The Pro Se Petitioner in this action to recover damages for alleged employment discrimination on the basis of race and national origin, served the respondents [Defendants] by depositing the summons and complaint in a United States Postal Service mailbox.
Typically the court does not have personal jurisdiction over a defendant should a plaintiff fails to properly effect service of process on the defendant. In those instances in which process has not been served upon a defendant, all subsequent proceedings will be rendered null and void.
In this CPLR Article 78 action the Defendants, pursuant to CPLR §3211(a)(8), moved to dismiss the complaint for lack of personal jurisdiction. Supreme Court granted the Defendants' motion and Plaintiff appealed.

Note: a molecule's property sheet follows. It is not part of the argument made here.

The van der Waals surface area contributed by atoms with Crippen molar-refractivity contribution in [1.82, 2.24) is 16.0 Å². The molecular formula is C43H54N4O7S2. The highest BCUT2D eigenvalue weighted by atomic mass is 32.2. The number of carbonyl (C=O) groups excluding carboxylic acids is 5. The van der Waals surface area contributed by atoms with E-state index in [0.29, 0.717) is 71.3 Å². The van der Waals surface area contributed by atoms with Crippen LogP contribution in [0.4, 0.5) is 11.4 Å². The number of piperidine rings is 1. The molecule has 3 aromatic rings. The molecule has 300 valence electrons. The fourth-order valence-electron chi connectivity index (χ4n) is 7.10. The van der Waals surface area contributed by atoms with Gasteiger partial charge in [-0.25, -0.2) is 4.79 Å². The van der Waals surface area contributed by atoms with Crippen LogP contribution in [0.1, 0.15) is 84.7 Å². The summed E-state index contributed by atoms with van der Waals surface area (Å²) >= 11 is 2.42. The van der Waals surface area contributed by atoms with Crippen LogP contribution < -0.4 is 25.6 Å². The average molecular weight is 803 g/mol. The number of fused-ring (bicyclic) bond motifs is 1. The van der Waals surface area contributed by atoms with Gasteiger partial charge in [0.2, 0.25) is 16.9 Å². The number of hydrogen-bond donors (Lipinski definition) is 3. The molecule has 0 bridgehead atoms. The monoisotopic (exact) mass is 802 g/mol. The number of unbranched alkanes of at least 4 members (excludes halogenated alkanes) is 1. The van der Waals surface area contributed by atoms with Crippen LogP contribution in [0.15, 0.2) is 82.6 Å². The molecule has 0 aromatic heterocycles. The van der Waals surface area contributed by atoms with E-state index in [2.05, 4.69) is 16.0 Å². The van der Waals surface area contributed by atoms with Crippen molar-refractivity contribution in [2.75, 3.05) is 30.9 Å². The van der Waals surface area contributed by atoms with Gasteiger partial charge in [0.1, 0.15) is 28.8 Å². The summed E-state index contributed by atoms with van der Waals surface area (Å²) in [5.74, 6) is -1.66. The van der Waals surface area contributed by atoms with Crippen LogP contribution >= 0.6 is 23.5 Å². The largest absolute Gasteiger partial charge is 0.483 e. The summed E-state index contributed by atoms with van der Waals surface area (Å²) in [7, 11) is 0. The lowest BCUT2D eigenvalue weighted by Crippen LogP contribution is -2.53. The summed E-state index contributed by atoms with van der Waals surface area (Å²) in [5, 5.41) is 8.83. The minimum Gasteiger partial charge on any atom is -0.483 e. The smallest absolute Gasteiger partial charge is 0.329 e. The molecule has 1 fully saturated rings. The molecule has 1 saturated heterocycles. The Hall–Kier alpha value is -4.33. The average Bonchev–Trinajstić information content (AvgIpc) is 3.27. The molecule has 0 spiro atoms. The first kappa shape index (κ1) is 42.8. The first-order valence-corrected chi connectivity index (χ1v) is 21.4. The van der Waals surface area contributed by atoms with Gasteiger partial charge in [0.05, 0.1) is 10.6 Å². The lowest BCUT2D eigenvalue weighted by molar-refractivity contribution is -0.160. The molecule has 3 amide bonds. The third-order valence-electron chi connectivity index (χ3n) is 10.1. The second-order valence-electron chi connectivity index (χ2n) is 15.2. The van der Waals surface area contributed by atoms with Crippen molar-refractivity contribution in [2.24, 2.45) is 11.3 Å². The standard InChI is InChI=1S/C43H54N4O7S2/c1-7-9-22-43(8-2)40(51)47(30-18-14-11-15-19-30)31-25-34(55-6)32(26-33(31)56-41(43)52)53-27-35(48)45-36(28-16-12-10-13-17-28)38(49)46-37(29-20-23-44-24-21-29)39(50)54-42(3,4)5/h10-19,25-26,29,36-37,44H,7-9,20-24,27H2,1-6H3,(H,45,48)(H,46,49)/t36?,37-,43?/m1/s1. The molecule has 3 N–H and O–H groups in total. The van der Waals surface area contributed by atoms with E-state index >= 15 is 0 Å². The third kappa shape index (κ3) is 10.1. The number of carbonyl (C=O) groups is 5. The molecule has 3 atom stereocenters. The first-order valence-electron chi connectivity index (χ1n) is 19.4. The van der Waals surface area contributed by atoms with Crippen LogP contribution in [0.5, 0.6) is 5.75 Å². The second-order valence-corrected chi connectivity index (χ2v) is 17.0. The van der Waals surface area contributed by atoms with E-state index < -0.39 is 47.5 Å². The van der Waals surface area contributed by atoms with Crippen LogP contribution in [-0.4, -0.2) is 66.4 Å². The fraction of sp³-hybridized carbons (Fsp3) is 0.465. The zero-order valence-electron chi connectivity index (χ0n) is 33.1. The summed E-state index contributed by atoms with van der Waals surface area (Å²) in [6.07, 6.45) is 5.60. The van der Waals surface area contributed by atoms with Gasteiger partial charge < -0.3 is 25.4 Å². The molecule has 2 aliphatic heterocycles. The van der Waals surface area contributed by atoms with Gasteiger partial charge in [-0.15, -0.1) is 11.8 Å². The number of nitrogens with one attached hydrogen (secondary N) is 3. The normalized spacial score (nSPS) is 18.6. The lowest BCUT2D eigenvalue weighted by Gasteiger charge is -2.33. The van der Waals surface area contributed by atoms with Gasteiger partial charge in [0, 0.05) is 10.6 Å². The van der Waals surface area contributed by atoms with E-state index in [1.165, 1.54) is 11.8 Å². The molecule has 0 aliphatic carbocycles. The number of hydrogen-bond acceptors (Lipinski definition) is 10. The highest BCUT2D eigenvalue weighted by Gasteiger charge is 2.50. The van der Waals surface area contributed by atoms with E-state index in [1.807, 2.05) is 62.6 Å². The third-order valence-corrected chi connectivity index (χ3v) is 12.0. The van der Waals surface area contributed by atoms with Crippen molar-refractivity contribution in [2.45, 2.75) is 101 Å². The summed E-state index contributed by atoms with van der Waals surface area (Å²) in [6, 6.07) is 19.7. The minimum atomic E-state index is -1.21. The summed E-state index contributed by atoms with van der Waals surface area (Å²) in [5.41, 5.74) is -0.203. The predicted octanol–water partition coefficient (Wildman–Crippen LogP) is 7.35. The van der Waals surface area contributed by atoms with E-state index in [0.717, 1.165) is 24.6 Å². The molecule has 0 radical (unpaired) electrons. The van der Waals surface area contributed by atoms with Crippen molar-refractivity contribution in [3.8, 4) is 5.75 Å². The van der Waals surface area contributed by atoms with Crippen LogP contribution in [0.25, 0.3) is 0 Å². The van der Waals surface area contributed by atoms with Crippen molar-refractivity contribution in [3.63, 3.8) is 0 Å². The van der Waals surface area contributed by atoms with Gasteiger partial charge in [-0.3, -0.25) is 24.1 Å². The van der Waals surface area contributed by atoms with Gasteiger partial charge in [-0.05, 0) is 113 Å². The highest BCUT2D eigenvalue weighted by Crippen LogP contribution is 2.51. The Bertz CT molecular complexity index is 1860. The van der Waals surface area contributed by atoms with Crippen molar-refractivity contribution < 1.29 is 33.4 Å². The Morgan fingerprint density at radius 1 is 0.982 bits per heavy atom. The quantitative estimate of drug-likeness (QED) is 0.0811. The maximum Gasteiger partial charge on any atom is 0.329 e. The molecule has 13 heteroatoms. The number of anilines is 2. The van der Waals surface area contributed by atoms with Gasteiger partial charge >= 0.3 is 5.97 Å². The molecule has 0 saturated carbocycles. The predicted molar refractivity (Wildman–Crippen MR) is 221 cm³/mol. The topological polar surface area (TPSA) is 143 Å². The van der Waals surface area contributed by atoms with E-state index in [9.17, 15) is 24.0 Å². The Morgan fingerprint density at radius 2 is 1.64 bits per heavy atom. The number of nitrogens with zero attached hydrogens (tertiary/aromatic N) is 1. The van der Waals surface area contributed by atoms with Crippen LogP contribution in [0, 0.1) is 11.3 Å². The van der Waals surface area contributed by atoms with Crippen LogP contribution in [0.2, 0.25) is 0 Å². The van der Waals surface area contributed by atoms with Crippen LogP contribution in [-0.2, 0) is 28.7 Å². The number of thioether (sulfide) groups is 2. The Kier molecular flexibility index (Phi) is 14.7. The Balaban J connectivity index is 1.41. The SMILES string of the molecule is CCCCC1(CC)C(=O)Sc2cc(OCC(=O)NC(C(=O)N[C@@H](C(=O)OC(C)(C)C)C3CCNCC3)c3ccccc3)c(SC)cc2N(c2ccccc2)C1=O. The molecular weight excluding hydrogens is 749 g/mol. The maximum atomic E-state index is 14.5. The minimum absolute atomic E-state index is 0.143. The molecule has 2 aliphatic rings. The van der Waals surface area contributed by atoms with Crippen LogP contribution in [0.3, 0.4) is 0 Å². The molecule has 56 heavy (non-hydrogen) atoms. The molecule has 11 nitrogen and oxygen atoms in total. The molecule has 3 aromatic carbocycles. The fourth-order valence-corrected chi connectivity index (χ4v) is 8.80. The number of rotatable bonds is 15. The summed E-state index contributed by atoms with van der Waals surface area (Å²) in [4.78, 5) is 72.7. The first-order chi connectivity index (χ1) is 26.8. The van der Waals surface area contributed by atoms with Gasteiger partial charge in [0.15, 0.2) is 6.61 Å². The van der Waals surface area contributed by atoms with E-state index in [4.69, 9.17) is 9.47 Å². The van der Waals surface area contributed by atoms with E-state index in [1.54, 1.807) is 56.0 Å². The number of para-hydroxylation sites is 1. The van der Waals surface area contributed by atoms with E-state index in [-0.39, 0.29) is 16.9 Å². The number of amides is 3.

The Appellate Division affirmed Supreme Court's ruling, noting that by mailing the summons and complaint via regular mail the Plaintiff failed to properly effectuate service concluding that Supreme Court properly granted Defendants' motion to dismiss the complaint insofar as asserted against them for lack of personal jurisdiction.
Click HERE to access the Appellate Division's ruling.